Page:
This brief essay works and plays with “ordinary affect” as it flows amongst, through, and between two apparently different milieus—a university workplace and a comedy club.
Ordinary affect is a surging, a rubbing, a connection of some kind that has an impact. It's transpersonal or prepersonal—not about one person's feelings becoming another's but about bodies literally affecting one another and generating intensities: human bodies, discursive bodies, bodies of thought, bodies of water.kathleen stewart, ordinary affects1
This morning. My office. Early. Winter. It is dark, but I get the sense of light somewhere beyond, in hiding.
A silent room on a silent corridor. Except I hear the low, slow, relentless hum of the systems that keep this building breathing. Barely: it is a building on life support. It is difficult to make out, this hum; its specifics. Yes—that one. There. Hear it? Distant. Back. Back beyond the wall—that wall. Way back. Heating, I think. Yes, a boiler.
And that hum? Yes—pitched higher, nearer, in the room: my angle-poise lamp. I turn. The lamp illuminates one section of the lowest shelves of three full bookshelves, casting light on only the letters “R” and “S.” Richardson to Spry. Pelias, Tamas, and Thiem are just possible to make out. Adams and Žižek are cast into darkness, like the letters of hell.2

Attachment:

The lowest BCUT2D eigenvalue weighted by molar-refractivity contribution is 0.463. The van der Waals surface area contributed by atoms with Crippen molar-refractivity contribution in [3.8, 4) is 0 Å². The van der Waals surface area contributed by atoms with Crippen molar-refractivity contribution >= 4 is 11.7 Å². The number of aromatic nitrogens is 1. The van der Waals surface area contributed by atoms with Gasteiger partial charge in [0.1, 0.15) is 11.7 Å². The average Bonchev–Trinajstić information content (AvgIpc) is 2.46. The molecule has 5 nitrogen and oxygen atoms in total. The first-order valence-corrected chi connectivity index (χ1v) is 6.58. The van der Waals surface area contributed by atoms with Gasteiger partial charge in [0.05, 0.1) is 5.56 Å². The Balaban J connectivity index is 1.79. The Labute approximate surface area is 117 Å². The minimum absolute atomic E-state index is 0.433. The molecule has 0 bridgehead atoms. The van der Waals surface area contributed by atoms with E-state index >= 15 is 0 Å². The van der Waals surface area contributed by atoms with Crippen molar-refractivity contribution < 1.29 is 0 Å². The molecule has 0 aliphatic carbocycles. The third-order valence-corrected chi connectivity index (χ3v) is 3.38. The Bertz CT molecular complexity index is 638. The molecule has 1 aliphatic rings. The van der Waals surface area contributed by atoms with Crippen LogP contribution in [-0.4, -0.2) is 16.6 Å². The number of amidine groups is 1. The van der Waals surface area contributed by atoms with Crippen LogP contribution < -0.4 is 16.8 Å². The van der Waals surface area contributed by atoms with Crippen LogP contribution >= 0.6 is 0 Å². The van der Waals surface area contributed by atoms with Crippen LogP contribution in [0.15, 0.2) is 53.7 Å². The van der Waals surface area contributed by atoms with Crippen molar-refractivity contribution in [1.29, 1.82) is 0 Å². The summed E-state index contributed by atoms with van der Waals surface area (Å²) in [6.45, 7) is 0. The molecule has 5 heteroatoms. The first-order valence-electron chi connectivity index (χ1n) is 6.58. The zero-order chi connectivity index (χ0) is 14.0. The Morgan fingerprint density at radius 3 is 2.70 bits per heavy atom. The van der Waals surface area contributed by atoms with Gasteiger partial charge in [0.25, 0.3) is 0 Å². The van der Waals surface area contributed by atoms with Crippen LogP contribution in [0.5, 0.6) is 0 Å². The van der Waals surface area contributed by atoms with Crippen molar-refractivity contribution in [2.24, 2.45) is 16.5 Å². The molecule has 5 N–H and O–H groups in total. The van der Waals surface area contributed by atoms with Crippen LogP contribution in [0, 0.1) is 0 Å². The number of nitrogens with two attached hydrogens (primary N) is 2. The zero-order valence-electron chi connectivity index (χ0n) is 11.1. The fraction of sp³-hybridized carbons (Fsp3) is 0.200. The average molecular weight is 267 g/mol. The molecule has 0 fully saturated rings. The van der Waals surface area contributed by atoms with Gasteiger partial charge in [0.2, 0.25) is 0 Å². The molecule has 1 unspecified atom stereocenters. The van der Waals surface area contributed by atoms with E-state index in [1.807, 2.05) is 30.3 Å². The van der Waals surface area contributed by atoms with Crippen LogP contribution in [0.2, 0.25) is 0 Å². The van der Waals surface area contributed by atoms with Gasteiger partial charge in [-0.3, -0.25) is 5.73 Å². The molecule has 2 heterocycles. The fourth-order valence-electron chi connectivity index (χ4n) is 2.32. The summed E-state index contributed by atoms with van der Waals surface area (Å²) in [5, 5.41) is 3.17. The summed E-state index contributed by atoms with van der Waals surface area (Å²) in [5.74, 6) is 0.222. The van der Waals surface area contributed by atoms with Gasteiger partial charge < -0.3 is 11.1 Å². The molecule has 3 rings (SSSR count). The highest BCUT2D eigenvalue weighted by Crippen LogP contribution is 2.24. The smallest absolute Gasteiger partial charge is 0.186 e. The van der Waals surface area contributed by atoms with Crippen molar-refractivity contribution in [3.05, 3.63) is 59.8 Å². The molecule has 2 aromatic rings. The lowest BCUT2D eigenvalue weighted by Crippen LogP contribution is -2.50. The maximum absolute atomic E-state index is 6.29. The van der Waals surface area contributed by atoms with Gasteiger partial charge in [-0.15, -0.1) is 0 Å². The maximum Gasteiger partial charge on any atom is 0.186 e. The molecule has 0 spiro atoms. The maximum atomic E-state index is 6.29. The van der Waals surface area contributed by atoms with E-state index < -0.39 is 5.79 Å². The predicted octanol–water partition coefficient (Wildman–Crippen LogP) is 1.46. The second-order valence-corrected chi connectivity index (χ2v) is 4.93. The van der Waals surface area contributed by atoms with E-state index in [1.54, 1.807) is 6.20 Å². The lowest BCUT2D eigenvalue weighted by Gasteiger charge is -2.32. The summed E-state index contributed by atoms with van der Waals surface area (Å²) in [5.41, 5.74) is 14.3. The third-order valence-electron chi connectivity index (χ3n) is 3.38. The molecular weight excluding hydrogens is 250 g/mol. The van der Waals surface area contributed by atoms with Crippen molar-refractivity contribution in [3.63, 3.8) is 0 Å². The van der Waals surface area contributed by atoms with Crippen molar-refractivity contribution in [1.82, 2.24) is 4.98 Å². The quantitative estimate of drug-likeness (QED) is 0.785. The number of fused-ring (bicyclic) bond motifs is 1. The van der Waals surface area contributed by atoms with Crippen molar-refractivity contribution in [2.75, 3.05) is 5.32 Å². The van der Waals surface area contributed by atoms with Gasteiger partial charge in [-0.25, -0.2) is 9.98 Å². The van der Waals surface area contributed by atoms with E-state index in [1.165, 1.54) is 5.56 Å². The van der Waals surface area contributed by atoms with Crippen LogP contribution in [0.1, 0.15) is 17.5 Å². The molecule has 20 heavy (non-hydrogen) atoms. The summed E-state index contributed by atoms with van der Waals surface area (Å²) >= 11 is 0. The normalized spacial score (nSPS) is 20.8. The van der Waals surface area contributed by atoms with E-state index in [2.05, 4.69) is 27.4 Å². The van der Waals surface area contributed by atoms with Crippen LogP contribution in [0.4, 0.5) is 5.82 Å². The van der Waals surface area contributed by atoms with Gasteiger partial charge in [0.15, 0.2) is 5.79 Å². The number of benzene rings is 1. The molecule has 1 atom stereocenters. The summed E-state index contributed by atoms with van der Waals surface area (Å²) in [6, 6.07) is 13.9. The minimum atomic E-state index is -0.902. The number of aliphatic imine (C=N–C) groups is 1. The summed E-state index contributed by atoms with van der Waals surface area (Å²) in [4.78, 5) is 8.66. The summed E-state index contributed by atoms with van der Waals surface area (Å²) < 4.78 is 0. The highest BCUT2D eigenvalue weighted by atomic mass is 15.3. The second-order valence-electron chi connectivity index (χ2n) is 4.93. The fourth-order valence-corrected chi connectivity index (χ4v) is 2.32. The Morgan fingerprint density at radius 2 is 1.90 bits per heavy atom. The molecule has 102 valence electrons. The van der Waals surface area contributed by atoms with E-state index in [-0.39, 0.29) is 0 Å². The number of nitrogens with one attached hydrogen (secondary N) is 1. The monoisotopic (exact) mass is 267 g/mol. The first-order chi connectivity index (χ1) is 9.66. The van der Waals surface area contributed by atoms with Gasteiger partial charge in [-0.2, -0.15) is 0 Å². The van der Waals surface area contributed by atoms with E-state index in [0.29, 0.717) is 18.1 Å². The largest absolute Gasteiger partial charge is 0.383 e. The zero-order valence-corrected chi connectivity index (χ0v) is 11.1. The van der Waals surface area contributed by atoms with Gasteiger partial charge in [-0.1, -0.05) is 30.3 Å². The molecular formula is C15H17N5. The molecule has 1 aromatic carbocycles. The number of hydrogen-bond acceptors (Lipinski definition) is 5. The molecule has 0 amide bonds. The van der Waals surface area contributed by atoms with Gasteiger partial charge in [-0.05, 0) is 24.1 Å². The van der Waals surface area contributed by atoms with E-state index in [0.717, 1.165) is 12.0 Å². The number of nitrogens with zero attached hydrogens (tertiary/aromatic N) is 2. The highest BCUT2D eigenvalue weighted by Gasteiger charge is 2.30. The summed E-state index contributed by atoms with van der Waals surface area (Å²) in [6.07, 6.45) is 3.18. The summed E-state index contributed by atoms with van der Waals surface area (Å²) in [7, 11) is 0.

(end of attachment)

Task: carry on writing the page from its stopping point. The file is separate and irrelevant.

I use the lamp because the ceiling strip-light is aggressive. I never use it, except with a student or a colleague on a winter afternoon when the subtle light of the lamp seems ill-advised and unnerving. An insinuation of uncomfortable intimacy.
I hold still. Or try to. I wish my body would find tranquillity, even if only for a moment. Allow itself to soothe and settle. Allow the currents to slow to just enough. Enough to keep moving, yes, to keep flowing, to keep alive; but this, what it does now, these days, and has been doing—this furious activity that wakes me with a start in the empty hours—is surely not entirely necessary.
Heating hum. Check.
Lighting hum. Check.
And then—an interruption. Water. Pipes. Waste. Shit. Somewhere in the building there must be someone else. I thought I was alone.
In the department office yesterday I knelt by a colleague's desk. (I kneel. It's a habit. To stand by her, or anyone, and talk from this height feels like standing over a wayward child who I want to intimidate.) I knelt. She apologized. She did not need to but she did. There's too much to do, she says. Whatever she does she's always behind. She will keep going and keep going, then take leave and on the first weekend get sick. Sick like the others who are not here because they have been made ill. I tell her please don't worry. I understand. And I know, as I say it, that understanding, such as it is, is impotent.
This is a sick building. Shit seeps from the pipes into the walls and through the floors, creeps through the cracks and the corners into our lives and into our bodies.
The pick, drop, rub, and scrape of construction outside the window. They start early, these men. The sweep of sand and cement. I can glimpse through my window pane, in the lamplight, scaffolding that spears skywards, leaving the tarmacked ground for shoes that scuff slow and quiet.